Picture in Picture Daylily


This is Picture in Picture. She's the star of the garden show this year. It was newly planted last summer and this is the first time I've seen it.   I should have placed my hand in the photo so you could see the size of the bloom.  Amazing!!


You might also like to visit my other blogs: An Herbal Bedfellow, www.anherbalbedfellow.com & Grabbin' A Bite, www.grabbinabite.com

Saturday, July 13, 2013

More First-Timer Blooms in my Garden


These were planted last summer and I am just seeing their blooms for the first time. You can click on the picture to enlarge it. There's nothing like the first days of a new love to make your heart go pitter-patter. Above is Highland Lord.
Below is Without a Doubt.  I did have an earlier photo, but the bloom wasn't not up to par and the photo was not too spectacular.

Usually the first bloom of the year on a daylily is not the best.  They seem to get a little bigger and more colorful as their bloom time goes on.  I can't wait to see what tomorrow brings for Primal Scream.  It about knocked me out this morning.  Again the sun washed some of the color out.  I'll try again when it is overcast.

 I planted Primal Scream next to a red bee balm without thinking.  What do you think?  Should I move the bee balm? I don't think I like it, and it doesn't do either one justice.

You might also like to visit my cooking blogs at An Herbal Bedfellow and my restaurant reviews at Grabbin' A Bite


Wednesday, July 10, 2013

Three New Daylily Pictures

These three daylilies were planted last summer but I was not able to get my own picture of them until today.  It's always a surprise when you compare your colors to another garden's colors.  The area, amount of sun and rain, and type of soil play a big part.  Daylilies can change from year to year even when they have been in the same location for a long time.  That's what I find so fascinating.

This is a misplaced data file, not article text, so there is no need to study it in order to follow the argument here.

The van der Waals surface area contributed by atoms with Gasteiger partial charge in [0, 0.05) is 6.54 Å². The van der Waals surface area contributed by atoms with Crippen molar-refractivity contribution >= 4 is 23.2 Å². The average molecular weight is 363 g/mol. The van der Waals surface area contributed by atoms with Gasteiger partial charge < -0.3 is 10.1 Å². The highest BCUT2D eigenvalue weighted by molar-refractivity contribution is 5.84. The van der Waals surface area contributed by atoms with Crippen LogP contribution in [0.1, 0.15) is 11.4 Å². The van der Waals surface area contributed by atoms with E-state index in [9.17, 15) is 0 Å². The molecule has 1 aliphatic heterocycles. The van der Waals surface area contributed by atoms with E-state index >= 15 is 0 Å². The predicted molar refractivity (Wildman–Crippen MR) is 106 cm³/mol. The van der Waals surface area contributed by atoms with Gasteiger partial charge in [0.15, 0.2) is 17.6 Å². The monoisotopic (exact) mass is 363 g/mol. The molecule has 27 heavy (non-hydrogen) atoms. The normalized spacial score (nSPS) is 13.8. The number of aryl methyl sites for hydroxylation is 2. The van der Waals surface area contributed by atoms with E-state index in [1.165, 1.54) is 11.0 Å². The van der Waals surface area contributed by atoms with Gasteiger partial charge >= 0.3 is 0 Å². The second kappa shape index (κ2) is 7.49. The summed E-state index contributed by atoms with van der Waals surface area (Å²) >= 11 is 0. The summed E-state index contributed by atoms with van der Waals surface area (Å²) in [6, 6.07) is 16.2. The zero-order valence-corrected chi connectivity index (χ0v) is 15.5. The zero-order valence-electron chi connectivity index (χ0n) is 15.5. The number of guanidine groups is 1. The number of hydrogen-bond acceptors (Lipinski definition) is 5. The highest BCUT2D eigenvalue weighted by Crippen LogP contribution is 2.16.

Here are my three new blooms today.

                                                                     Bela Lugosi


                                                                        Man of Sorrows

                                                                   Seventy Times Seven

You might also like to visit my cooking blogs at An Herbal Bedfellow and my restaurant reviews at Grabbin' A Bite

Tuesday, July 9, 2013

Making Compost is a Dirty Business



  Have you been thinking of making your own compost?  I thought about it for years before I actually got a start. Of course I was a city dweller and wasn't too sure of the odor and how my neighbors would take it.

  I finally found myself in a rural setting, and even though I still have neighbors, they are not as close, and we all seem to think alike.  Going "natural" is a "natural" idea here.

 So I studied and read and finally decided to buy a composter (now I wish I had just asked my husband to throw one together for me with fencing.)  But I like the one I have and it was not expensive.  It's simple, no turning cranks, so a turn with a rake or pitchfork every now and then is necessary.  I have pulled out the little drawer at the bottom and noticed some real nice looking dirt, so I guess it is working as it should.

  My biggest problem was in not knowing what in the world I was supposed to-- or not supposed to-- put in there. Here are some things I have learned to use and not to use.  But most important is to keep a happy balance.  Don't overdo one item over the other.

Do Use:
1. Dry autumn leaves -- if your mower has a mulcher, then use it instead of a rake and add the finely ground leaves as one layer.
2. Twigs from your tree pruning -- large branches take too long to decompose.  Twigs should be the size of a pencil